On reclassifying industries from the standard industrial classification system to the north american industry classification system



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ON RECLASSIFYING INDUSTRIES FROM THE STANDARD INDUSTRIAL CLASSIFICATION SYSTEM TO THE NORTH AMERICAN INDUSTRY CLASSIFICATION SYSTEM1
Shawn D. Klimek and David R. Merrell, Center for Economic Studies, U.S. Bureau of the Census

Shawn D. Klimek, U.S. Bureau of the Census, 4700 Silver Hill Road, Stop 6300, Washington, DC 20233-6300

sklimek@ces.census.gov
ABSTRACT
The North American Industry Classification System (NAICS) presents significant challenges to users of Census Bureau economic data by limiting the time series dimension of the data. We develop an algorithm to reclassify the 1992 Retail and Wholesale Economic Censuses on a NAICS basis. First, we use a SIC-NAICS concordance to assign establishments in Standard Industry Classification (SIC) industries that match uniquely to a NAICS industry in 1997. Second, using establishment identifiers, we link establishments in operation in both 1992 and 1997. If the five-digit SIC codes match in the two censuses, we apply the 1997 NAICS code. The remaining establishments are classified in SIC industries that match to multiple NAICS industries. We construct the proportion of 1997 establishments migrating from an SIC to each NAICS code. Using these proportions as weights, the algorithm draws from the uniform distribution and randomly assigns the remaining establishments in a 1992 SIC industry to a 1997 NAICS industry.

Key Words: NAICS, SIC, Random Assignments





  1. INTRODUCTION

The introduction of the North American Industrial Classification System (NAICS) was intended to classify industries more accurately by focusing on the processes of production rather than the products themselves. The idea is that the emergence of new technologies, new service industries, and new products posed significant challenges to the proper treatment of industrial classification. For a detailed history of the events surrounding the creation and introduction of the NAICS taxonomy, see North American Industry Classification System, United States 1997. While accurate and relevant industry coding is a laudable goal, the introduction of NAICS also poses significant challenges to users of economic data by limiting the data’s time series comparability, and hence there is a compelling interest to maintain the time series dimension of economic data. This paper describes efforts underway at the Census Bureau’s Center for Economic Studies to rectify the problem of comparing newly collected economic data (published under the NAICS system) to historical economic data (published under the SIC system).

This paper proceeds as follows. Section 2 details the algorithm developed to re-classify establishments included in the 1992 census from SIC industries to NAICS industries and presents some descriptive statistics that illustrate some of the salient features of the algorithm. Section 3 presents tables with preliminary aggregate tabulations for numbers of establishments, employment, and revenue for NAICS industries in 1992 and compares them to 1997. Section 4 discusses some refinements and extensions. Section 5 concludes, and Section 6 presents our list of referenced materials.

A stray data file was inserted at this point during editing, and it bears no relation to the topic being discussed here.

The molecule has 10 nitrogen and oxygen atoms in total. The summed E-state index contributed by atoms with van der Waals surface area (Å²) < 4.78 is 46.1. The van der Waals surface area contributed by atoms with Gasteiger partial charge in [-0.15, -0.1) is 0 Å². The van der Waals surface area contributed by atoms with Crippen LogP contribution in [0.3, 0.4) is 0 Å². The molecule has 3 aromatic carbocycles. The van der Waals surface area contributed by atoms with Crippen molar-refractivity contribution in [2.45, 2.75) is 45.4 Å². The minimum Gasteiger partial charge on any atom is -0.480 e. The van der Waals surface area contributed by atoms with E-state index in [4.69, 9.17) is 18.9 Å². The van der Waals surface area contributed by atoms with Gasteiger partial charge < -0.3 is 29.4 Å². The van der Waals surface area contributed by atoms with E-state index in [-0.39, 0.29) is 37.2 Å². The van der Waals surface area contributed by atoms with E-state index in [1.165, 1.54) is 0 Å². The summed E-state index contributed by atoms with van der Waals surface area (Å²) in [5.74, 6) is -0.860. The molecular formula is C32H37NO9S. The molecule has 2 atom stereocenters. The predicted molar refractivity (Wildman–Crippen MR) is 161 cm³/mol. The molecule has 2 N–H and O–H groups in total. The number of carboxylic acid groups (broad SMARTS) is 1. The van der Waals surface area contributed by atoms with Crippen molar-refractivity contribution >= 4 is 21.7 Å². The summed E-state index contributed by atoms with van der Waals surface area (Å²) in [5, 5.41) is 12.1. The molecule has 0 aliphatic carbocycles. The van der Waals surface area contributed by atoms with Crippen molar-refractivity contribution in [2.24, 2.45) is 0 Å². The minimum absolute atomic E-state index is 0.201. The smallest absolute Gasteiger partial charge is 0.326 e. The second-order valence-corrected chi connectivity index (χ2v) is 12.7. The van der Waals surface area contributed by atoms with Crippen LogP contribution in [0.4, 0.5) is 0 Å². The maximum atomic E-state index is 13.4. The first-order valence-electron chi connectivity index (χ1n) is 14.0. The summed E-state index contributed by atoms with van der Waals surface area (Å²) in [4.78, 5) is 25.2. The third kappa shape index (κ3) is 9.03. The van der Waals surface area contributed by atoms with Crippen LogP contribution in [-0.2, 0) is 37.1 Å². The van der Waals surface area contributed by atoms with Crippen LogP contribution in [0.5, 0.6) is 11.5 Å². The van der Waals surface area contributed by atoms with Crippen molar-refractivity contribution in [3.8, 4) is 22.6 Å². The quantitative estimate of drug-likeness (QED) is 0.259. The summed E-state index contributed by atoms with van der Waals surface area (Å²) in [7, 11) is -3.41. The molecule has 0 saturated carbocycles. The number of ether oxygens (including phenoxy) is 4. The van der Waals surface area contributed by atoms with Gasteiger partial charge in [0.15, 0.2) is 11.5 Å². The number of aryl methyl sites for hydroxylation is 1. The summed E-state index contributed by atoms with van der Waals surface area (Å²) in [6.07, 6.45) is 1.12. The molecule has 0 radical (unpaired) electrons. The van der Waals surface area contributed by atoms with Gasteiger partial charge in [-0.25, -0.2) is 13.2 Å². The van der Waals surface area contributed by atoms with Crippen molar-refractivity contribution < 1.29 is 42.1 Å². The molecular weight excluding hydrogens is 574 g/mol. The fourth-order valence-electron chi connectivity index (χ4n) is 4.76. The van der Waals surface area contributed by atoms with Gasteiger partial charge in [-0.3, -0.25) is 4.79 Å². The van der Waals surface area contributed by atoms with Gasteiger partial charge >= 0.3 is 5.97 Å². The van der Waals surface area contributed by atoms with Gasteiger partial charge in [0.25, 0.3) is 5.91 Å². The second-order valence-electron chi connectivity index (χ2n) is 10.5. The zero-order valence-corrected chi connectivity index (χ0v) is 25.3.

2. THE ALGORITHM


In this section, we describe the algorithm used to convert the 1992 Economic Census (EC) from the SIC basis to the NAICS basis. The algorithm was designed to create aggregate tabulations for the NAICS sectors 42, 44-45, and 72: wholesale, retail, and accommodation and food service, respectively. These sectors were chosen because the annual and monthly survey programs need to benchmark their data over a longer period than just 1997 and forward. However, the algorithm may be used more generally for non-manufacturing sectors.

The keys to implementing NAICS are the SIC bridge code. Consider the following example. The four-digit 1992 SIC 542100 was divided into three five-digit 1997 SIC bridge codes, 542110, 542120, and 542130. Each of these five-digit bridge codes then mapped to NAICS codes 44521010, 44522000, and 45439032, respectively. We use this concordance and the 1997 EC to construct the empirical distribution of 1992 SIC codes to 1997 NAICS codes. In this example, 74.6% of the SIC 542100 establishments are in NAICS 44521010, 23.1% in NAICS 44522000, and the remaining 2.3% in NAICS 45439032. We then integrate this distribution into the 1992 EC for the economic sectors mentioned above.


Table 1Distribution of 1992 Wholesale and Retail SIC industries to 1997 NAICS industries

Number of 1997 NAICS codes matching to each 1992 SIC

Number of occurrences

Percent


1

218

78.98

2

47

17.03

3

10

3.62

4

1

0.004

Total

276

n/a

As Table 1 shows, almost 80% of 1992 SIC codes (six-digit level) are matched to a single NAICS code (eight-digit level). The first step of the algorithm assigns each establishment in these SIC codes the NAICS code in the concordance. We regard this method of assignment as the best, since it relies only on the industry classification of the establishment in 1992 and on the one-to-one industry correspondences in the concordance. Simply put, it requires the least a priori structure from us.

The second step in the algorithm links the remainder of the 1992 EC and 1997 EC at the establishment level using the Permanent Plant Number (PPN). The PPN is assigned to each establishment’s physical location and remains unchanged, regardless of any changes in ownership or firm structure. Using the PPN, we identify establishments surviving from 1992 to 1997. If we observe the establishment in both 1992 and 1997 operating in the same five-digit SIC, then we assign the establishment in 1992 the same NAICS code it was assigned in 1997. We assume that consistent classification at the five-digit SIC level in both 1992 and 1997 implies that there are no changes in the type of industrial activity at the establishment level. Given this assumption, we consider this method a second best alternative to the one-to-one SIC-NAICS assignments described above.